Despite the barren environment, we saw many finches and doves (not to forget the many geckos). We asked Abderhamane to make a shallow trough and regularly fill it with millet (bajra), wheat and broken maize, and to put out a shallow dish for the birds to drink from and bathe in. Within days more and more birds started coming and it is now one of the major attractions of his hotel. Visitors love to photograph the birds. The finches, in particular, have become quite cheeky, even flying into the dining room to feed on crumbs. If encouraged, they will even sit on the tables taking bread from within a few inches of visitors’ hands.

Abderhamane gives food to the needy after Juma prayers throughout the year, and every Iftar during Ramazan. Thirty-five to 40 people work in his hotel, earning livelihood for their families. Moreover, other enterprising individuals have now started running souvenir shops, taxis and pleasure boats.

It being a desert area, water shortage is one of the major problems people face . Upon enquiry we were told that water is reachable at a depth of about 400 metres and to dig a well costs about $10,000. Being very honest, the workers don’t charge more if they have to go deeper than 400m, but if water is found sooner, they will refund a proportionate amount. Returning to Dubai after one of our trips we spoke to some Pakistani philanthropists and collected $20,000. This money we sent to Abderhamane who undertook to have two wells dug, which we went to see on our next visit. He had chosen the sites well. Neither was near any particular village, for it to be ensured that no one laid claim to them and they remained available to the population and their cattle.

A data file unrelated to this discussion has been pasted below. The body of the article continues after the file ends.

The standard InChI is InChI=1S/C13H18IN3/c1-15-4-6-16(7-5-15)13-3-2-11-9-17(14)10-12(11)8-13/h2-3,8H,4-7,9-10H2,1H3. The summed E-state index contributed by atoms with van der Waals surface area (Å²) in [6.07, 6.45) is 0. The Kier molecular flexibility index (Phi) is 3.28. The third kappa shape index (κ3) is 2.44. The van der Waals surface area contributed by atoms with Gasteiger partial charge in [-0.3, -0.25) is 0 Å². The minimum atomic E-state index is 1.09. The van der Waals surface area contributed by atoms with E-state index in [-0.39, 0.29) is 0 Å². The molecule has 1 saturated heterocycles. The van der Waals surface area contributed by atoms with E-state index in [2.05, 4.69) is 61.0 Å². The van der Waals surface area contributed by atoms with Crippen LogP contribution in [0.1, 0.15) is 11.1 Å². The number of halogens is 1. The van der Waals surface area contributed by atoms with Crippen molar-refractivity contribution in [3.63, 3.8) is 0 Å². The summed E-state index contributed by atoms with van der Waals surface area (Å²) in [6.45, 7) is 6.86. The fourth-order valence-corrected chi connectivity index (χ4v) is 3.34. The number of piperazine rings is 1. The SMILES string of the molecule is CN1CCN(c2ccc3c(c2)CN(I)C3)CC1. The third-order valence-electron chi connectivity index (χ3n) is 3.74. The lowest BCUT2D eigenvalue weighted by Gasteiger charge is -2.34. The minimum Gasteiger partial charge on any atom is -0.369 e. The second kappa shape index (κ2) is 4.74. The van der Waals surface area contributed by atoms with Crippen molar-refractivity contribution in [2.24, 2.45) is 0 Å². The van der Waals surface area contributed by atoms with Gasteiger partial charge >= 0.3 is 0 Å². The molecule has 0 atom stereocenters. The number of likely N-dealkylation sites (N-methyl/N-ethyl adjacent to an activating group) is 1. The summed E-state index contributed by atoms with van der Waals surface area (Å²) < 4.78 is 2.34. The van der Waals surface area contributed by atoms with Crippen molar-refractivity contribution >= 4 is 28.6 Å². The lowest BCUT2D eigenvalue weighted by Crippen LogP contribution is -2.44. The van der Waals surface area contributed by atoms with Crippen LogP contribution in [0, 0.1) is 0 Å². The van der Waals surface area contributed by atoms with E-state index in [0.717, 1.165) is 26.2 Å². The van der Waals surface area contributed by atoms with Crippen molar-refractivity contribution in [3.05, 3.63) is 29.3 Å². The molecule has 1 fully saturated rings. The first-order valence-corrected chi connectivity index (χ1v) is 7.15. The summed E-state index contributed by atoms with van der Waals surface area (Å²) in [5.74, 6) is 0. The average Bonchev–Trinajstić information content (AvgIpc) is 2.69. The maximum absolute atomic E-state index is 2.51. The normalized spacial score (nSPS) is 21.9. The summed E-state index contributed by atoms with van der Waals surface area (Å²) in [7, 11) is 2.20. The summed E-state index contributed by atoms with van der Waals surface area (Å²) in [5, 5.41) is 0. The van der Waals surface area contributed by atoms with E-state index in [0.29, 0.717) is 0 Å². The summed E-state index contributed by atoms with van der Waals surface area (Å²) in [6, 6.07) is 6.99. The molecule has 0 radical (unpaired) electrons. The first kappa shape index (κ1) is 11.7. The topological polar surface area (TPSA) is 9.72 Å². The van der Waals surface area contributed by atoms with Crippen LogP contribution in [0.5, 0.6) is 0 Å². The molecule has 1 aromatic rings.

With his usual initiative, he now takes tourists there on desert trips. We later heard that a Malaysian minister who had visited Timbuktu also donated $20,000 and two more wells were dug in the area. It is a joy to see clear, cool, sweet water being drawn up from the well and a drinking trough full for the animals. Local residents take the water home in jerry cans tied to the backs of their donkeys.

Unless there is a sandstorm, the air is clean and dry in Timbuktu. Nights are beautiful with pleasant weather and inky black skies in which the stars sparkle like diamonds. We were fascinated one night to be able to see with the naked eye a Soyuz docking with the Mir space station. We sat there for hours watching this historic event.